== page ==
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Visionary Inuit artist Kenojuak Ashevak dies at 85
SANDRA MARTIN
The Globe and Mail
Kenojuak Ashevak, the premier artist and guiding visionary of Inuit art died at home in Cape Dorset early Tuesday morning. She was 85 and had been diagnosed with lung cancer last summer. Funeral arrangements are pending.
Ms. Ashevak, who was born in an igloo in the Inuit camp of Ikirasaq at the southern tip of Baffin Island, grew up on the land. She was a natural artist who was embroidering symbolic objects on clothing and bags long before adventurer and art dealer James Houston arrived in the Arctic in the late 1950s. Her design, “rabbit eating seaweed” was part of the first release of prints from Dorset Fine Arts and she was also in last year’s collection. A hard working productive artist, she was for many years “the backbone of the collection,” said her long time dealer and friend Pat Feheley of Feheley Fine Arts.
“She was the star of the Dorset artists but she was also a national icon transcending Inuit Art,” said Ms. Feheley. “Everybody knows the image of The Enchanted Owl and everybody knows her name – internationally,” said Ms. Feheley. “What mattered to her most was to make the picture beautiful. It was all a desire to create what was in her head, but to do it in a beautiful way.”
Ms. Ashevak, a smiling beatific presence, received many honours during her lifetime including the Order of Canada. Her 1960 print Enchanted Owl was made into a postal stamp to commemorate the centennial of the Northwest Territories in 1970. Four years later she was inducted into the Royal Canadians Academy of Arts.
Ms. Ashevak is survived by two children and an extended family covering several generations.
Shown with article: The Enchanted Owl, 1960

Visionary Inuit artist Kenojuak Ashevak dies at 85

The Globe and Mail

Kenojuak Ashevak, the premier artist and guiding visionary of Inuit art died at home in Cape Dorset early Tuesday morning. She was 85 and had been diagnosed with lung cancer last summer. Funeral arrangements are pending.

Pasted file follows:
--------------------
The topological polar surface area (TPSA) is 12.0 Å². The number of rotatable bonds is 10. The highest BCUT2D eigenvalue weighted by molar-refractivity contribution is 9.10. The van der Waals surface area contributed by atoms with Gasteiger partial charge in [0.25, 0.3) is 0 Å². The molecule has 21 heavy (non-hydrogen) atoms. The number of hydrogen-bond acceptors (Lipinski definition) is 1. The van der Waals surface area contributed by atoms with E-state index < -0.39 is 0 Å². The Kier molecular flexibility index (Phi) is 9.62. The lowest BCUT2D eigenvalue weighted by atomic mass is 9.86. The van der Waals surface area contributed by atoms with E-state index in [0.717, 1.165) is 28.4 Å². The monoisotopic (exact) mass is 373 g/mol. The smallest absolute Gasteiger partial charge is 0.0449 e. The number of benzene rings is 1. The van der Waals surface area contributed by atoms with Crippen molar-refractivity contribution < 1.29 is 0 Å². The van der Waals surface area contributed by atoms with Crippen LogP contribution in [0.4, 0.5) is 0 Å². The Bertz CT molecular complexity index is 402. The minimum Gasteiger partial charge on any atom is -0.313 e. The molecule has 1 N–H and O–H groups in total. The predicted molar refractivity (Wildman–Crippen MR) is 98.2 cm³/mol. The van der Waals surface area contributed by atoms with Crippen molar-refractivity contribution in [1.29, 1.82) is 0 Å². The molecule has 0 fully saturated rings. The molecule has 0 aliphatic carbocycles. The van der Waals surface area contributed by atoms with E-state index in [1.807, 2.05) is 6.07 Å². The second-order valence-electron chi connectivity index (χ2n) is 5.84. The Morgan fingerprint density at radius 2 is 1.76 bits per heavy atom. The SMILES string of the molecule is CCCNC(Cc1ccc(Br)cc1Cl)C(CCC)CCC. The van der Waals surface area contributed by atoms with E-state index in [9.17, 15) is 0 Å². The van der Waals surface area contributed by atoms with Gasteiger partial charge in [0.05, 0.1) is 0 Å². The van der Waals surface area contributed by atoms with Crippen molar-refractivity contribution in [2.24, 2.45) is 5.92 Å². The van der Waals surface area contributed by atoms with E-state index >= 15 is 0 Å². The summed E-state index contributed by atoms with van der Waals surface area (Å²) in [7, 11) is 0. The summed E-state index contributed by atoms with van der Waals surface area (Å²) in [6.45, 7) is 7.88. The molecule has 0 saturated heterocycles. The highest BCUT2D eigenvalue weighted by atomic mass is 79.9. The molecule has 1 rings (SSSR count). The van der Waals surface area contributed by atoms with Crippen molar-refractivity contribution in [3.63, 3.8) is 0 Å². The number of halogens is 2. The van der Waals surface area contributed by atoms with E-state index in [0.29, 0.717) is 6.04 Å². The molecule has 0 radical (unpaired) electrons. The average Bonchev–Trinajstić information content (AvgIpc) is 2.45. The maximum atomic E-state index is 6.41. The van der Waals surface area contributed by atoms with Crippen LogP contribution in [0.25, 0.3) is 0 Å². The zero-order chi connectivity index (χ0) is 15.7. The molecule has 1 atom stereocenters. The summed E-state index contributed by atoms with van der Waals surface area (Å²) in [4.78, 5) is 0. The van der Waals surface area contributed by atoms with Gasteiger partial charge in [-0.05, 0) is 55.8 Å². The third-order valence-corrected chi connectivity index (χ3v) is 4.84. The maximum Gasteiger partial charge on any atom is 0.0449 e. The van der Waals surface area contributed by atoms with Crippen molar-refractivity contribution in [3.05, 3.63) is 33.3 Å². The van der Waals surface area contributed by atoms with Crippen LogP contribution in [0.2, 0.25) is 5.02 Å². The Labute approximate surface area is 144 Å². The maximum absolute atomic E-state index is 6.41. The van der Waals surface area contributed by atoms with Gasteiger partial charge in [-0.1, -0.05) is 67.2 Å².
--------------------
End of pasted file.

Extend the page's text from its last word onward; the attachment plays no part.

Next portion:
Ms. Ashevak, who was born in an igloo in the Inuit camp of Ikirasaq at the southern tip of Baffin Island, grew up on the land. She was a natural artist who was embroidering symbolic objects on clothing and bags long before adventurer and art dealer James Houston arrived in the Arctic in the late 1950s. Her design, “rabbit eating seaweed” was part of the first release of prints from Dorset Fine Arts and she was also in last year’s collection. A hard working productive artist, she was for many years “the backbone of the collection,” said her long time dealer and friend Pat Feheley of Feheley Fine Arts.

“She was the star of the Dorset artists but she was also a national icon transcending Inuit Art,” said Ms. Feheley. “Everybody knows the image of The Enchanted Owl and everybody knows her name – internationally,” said Ms. Feheley. “What mattered to her most was to make the picture beautiful. It was all a desire to create what was in her head, but to do it in a beautiful way.”

Ms. Ashevak, a smiling beatific presence, received many honours during her lifetime including the Order of Canada. Her 1960 print Enchanted Owl was made into a postal stamp to commemorate the centennial of the Northwest Territories in 1970. Four years later she was inducted into the Royal Canadians Academy of Arts.

Ms. Ashevak is survived by two children and an extended family covering several generations.

Shown with article: The Enchanted Owl, 1960